29 Dec 2009

Judging by your own standards

In the Wild West, white men judged the Red Indians by westernised (white) standards. To the Red Indian, an enemy was meant to be tortured and punished to see how brave he was. The Indians respected bravery, because in battle the brave warrior was an asset and the coward a liability.

War was a way of life, and the brave warriors were the one who gathered most wealth through raiding and theft, who showed they were capable of supporting a wife and raising a family. So, they respected the brave and also the thief.

White men who came did not see it that way. They thought to show mercy to an enemy was better, and thereby lost the respect of the Red Indians who saw them as weaklings. The white men judged the Red by the wrong standards, their own.

In the same way, the West is judging China by its own westernised standards over the execution by lethal injection of Akmal Shaikh, a British convicted drug smuggler.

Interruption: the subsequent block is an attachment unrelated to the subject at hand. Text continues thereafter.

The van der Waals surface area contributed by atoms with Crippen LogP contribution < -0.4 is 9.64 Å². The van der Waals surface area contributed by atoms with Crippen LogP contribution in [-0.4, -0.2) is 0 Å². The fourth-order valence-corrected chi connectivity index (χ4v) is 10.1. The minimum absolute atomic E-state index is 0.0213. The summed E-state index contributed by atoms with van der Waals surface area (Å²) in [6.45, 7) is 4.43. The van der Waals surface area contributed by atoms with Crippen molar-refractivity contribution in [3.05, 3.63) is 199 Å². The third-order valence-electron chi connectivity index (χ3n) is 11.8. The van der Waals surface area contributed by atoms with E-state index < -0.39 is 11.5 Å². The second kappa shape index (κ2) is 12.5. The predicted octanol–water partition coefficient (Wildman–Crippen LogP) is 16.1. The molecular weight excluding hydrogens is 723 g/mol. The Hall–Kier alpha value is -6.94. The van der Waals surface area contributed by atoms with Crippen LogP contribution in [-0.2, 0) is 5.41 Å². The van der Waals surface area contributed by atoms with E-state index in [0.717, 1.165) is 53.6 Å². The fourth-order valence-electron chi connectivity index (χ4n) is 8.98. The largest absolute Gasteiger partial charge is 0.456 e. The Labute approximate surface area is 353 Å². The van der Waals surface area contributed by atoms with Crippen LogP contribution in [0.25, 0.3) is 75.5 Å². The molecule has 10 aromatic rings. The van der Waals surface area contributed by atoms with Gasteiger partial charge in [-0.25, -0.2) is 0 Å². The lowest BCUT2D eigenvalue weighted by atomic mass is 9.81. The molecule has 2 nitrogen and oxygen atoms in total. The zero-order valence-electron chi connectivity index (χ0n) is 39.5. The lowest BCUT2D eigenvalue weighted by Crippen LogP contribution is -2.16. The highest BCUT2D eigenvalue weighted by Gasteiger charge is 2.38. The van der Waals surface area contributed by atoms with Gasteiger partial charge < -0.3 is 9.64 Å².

By western standards, the case may seem to be unfair and the execution unjust. By Chinese standards, it may be the other way around.

I see all round condemnation for China over the execution but to be honest, I can’t say that China is totally incorrect. If the country had proof of drug smuggling, it is correct that the culprit pay the price meted out by the law. That the law is not to western liking or favour is beside the point.

It is hardly likely that the Chinese pulled a man at random out of an Immigration line and said, ‘Right, let’s make an example out of this guy!’